Now, with citizens in many parts of the country still having choice to mingle in market places and motor parks with those whose status is unknown; with most individuals lacking nose masks and hand sanitizers; with 80 percent of recent cases being categorized by the Nigeria Center for Disease Control (NCDC) as community-based transmissions; with few testing centers and with majority of Nigerians yet lacking access to testing 45 days after the index case arrived Nigeria through Lagos; we seem to be living, under lockdown, in a fortress with fallen walls. How can we conclude that Nigeria is not a high-risk country when the larger percentage of the population has not been subjected to tests? How accurate also is 276 (as at Thursday morning) as NCDC’s official statistics of the total number of cases in Nigeria?

Without sounding cynical, the statistics of active cases would only sound reassuring or disturbing when put within the context of the number of individuals who had contacts with infected persons. It is important, for instance, to know how many from among the 5,000 persons who had contacts with infected persons and who are being tracked have had their samples investigated. Neither the Task Force nor the NCDC has told Nigerians that all the 5,000 cases being traced have been subjected to tests. This explains why the less than 300 cases in Nigeria cannot be a scientific basis for deciding that Nigeria is a low or high-risk country. We can only take COVID-19 for granted if more Nigerians from among the country’s population of 200 million lives test negative for the disease through wider access to testing facilities.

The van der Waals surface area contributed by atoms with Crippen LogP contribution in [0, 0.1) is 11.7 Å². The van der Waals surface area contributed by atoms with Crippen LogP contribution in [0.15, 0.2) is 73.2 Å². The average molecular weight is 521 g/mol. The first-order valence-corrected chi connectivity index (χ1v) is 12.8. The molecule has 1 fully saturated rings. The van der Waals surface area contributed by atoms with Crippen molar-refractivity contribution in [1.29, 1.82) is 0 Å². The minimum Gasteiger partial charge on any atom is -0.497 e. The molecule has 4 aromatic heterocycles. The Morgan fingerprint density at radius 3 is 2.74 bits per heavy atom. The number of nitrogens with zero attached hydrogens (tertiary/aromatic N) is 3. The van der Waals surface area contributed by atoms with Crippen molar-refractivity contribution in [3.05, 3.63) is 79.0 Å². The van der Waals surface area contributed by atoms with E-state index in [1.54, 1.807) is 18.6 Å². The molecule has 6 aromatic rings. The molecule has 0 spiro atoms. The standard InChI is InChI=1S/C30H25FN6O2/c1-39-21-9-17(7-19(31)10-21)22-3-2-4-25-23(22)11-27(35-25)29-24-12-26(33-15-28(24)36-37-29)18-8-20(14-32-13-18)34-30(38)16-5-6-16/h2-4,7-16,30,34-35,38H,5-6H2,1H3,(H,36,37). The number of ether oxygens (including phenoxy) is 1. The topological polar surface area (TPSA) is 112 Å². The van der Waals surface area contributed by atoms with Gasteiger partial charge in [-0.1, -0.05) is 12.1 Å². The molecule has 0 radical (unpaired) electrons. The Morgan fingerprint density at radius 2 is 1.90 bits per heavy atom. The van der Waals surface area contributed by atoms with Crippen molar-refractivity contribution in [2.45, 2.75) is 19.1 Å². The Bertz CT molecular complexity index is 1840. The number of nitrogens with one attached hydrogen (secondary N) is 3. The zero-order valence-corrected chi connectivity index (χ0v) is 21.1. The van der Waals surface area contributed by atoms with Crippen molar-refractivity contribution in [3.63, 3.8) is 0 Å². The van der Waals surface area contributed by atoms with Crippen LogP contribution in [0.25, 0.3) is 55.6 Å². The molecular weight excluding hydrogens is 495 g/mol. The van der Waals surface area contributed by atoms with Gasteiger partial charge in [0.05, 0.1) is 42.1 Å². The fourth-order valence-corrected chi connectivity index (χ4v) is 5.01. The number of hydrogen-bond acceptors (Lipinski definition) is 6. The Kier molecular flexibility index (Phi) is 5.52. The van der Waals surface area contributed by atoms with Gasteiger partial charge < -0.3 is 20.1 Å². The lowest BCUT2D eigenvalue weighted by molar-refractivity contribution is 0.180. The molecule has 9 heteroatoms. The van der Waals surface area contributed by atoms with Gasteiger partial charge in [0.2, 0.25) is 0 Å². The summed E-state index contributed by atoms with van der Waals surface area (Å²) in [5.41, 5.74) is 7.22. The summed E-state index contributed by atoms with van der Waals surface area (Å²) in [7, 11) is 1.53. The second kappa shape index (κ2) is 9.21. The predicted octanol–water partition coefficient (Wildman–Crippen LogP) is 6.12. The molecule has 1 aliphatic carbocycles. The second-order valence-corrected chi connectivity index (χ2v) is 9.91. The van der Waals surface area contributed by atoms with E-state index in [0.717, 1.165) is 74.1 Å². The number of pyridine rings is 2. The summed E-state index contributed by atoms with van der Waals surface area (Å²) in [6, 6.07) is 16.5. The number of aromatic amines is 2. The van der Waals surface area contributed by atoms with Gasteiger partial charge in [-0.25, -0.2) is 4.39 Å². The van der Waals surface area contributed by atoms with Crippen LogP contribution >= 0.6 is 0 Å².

High fatality from the disease has been attributed to late and fractional lockdown. We are witnesses to how, for example, China and America responded to COVID-19. While China enforced a total lockdown three days after the first case was confirmed, Italy as the first European country to initiate total lockdown enforced it 35 days after the first case was established. In addition to e-banking and online shopping available in the UK, Japan, Germany, Italy and the US, government’s commitment to providing palliatives in those countries account for the successes so far recorded in their lockdowns. The US, which waited for about 45 days after the first case was confirmed before initiating lockdown, has spent over $2trn as allowances to workers.